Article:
General Lyft Activity

In San Francisco, most PUDOs happen in the downtown core and in the SOMA neighborhood (South of Market St.), representing the central business district (northeast portion of map).

Evening Lyft Activity

During the evening in San Francisco, we see more PUDOs near the North Beach and Mission districts, both popular entertainment and night-time destinations. In those neighborhoods, nearly half of all PUDOs happen between 8 p.m. and 4 a.m.

Late-Night Transit Service

The San Francisco Municipal Transportation Agency (SFMTA) operates an Owl Night Bus service between 1 and 5 a.m. The Mission and Castro districts are comparatively well-served with several bus routes, like Route 14 that operates approximately every 12 minutes in the evening. However, North Beach is only served by Route 91, a circuitous route with 30-minute headways that is the only north-south connection within the primarily residential Richmond and Sunset districts in the western part of the city.

Source: SFMTA

Case Study: Portland

General Lyft Activity

In Portland we see most PUDOs occur in the downtown area and the Pearl District to the north of downtown, encompassing the central business district.

Evening Lyft Activity

During the evening in Portland, we see more PUDOs in the Central Eastside, a diverse area with multiple shopping and retail areas, including breweries, restaurants, and other night-time destinations. In this area, more than 50% of all PUDOs happen between 8 p.m. and 4 a.m.

Late-Night Transit Service

TriMet recently brought back late-night transit service in September 2018 with two 24-hour bus lines in Portland, one of which passes through the Central City Core to Central Eastside in eastern Portland. However, this route only operates approximately once every hour after 11 p.m.

Source: TriMet


Lyft’s partnerships with cities and transit agencies create reliable options for people to travel without requiring them to drive, from enabling access for seniors and people with disabilities to first-last mile connections to mobility hubs. Even in areas without a formal partnership, our research has found that ridesharing organically fills in the gaps in existing transportation services. There are multiple safety benefits as well, including the reduction of impaired driving in part due to Lyft and ridesharing.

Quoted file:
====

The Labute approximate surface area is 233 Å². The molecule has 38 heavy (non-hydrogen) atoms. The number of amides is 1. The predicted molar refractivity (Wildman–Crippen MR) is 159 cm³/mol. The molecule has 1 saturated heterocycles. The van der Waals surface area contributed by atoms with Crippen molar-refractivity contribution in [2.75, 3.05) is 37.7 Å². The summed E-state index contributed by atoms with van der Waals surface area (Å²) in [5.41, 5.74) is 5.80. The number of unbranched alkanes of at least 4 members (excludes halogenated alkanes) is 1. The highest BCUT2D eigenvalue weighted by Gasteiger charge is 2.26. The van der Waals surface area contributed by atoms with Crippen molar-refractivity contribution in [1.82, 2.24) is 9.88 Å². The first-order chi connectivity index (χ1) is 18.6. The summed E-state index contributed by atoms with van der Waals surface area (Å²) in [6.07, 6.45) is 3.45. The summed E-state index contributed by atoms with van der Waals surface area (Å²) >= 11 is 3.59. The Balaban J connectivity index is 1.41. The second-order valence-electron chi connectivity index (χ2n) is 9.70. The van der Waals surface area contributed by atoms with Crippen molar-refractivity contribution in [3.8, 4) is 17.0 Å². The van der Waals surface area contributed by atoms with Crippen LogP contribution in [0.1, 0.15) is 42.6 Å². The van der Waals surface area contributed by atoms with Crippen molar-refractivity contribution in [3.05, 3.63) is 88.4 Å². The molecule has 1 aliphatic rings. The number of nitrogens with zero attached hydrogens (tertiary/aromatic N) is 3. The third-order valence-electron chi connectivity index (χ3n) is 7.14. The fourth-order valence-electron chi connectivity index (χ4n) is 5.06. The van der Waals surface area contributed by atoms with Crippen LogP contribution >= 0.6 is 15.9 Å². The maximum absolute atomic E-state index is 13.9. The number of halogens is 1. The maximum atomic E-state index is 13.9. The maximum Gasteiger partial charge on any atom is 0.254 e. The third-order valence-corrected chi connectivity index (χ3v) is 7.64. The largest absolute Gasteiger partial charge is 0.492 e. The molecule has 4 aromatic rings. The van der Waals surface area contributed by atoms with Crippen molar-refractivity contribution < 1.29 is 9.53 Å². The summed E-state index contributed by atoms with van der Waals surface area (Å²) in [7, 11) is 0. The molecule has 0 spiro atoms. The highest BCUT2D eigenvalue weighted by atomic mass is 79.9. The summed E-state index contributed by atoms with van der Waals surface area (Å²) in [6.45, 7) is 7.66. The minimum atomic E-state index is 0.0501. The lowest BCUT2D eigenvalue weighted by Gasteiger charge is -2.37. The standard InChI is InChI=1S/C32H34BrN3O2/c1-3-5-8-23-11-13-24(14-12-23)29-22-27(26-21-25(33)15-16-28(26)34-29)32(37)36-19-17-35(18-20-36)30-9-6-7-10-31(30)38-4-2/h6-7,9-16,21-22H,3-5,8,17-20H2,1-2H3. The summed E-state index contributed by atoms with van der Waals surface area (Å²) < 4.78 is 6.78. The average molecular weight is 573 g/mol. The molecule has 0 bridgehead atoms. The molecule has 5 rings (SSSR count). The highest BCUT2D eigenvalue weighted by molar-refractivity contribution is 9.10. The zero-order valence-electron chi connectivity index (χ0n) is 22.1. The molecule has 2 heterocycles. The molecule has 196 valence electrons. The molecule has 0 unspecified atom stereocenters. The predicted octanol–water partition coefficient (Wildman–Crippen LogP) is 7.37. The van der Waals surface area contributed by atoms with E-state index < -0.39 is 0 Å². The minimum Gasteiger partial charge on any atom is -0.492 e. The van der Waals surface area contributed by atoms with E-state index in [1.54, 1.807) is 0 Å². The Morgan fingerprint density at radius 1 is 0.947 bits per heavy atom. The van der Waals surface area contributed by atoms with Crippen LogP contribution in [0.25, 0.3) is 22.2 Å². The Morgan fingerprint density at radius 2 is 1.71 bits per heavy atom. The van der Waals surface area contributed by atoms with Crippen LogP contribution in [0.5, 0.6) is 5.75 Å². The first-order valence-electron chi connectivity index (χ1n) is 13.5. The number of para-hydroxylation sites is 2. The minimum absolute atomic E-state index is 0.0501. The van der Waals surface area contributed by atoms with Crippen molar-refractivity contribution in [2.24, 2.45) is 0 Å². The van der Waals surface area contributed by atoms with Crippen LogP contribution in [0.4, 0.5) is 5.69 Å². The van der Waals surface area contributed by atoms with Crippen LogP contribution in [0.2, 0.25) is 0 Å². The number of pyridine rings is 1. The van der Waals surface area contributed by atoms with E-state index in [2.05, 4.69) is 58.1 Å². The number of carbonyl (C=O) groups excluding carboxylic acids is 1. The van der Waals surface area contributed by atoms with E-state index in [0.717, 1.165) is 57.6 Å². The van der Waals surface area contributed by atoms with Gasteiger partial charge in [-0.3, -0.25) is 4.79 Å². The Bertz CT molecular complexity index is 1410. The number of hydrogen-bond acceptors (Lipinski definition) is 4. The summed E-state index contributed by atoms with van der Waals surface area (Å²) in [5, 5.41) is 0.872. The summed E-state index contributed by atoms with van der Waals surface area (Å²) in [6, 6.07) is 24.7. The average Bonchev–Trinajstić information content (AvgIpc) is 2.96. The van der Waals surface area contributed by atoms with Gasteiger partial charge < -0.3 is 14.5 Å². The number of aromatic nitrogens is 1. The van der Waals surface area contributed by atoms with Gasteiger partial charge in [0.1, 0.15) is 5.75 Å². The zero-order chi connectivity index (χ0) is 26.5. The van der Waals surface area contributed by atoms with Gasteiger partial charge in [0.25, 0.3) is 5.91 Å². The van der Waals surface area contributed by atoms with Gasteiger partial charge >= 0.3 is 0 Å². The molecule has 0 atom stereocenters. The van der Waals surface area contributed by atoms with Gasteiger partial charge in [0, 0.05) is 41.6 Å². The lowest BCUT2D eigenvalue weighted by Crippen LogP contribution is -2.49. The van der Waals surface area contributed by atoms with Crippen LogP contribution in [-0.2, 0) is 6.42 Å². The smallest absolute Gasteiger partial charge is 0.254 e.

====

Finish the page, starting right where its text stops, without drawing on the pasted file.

Overall, our data consistently indicates that the volume of Lyft trip activity mirrors population distribution. In other words, more people are being picked up and dropped off in areas that have a high concentration of jobs, services, and amenities. When we look closer at time of day, we see another trend emerge. Far more pick-ups and drop-offs occur in entertainment and nightlife neighborhoods during the evening hours than during the rest of the day.

This can be attributed to the lack of viable transportation alternatives in those areas. There appears to be a trend of relatively high Lyft activity at night in areas with limited transit service coverage and/or frequency. Central business districts tend to have the highest concentration and diversity of transit services, whereas these entertainment districts have less transit service coverage, relying primarily on bus services that run less frequently throughout the evening.

Vancouver and other cities across British Columbia are already familiar with the challenges of late-night transportation, particularly in entertainment and nightlife areas. TransLink, the regional transportation authority of Metro Vancouver, has tried to address this issue with its NightBus service, with 10 bus routes departing from a central downtown hub every 30 minutes between 2 and 5 a.m, and is also currently studying the feasibility of extending metropolitan rail service hours. What’s exciting about Lyft’s potential future in British Columbia is that provincial leaders realize the need for more reliable options around late-night service and are taking steps to address it.

We look forward to working with TransLink, the Ministry of Transportation and Infrastructure, and other stakeholders to bring ridesharing to British Columbia and deliver the mobility services that people count on.

Special thanks to our teammates: Peter Day, Mike Xing, Debs Schrimmer, and Hyun Shin for their assistance on this project. If you are interested in joining Lyft and working on exciting transportation issues in cities around North America, check out our Careers page.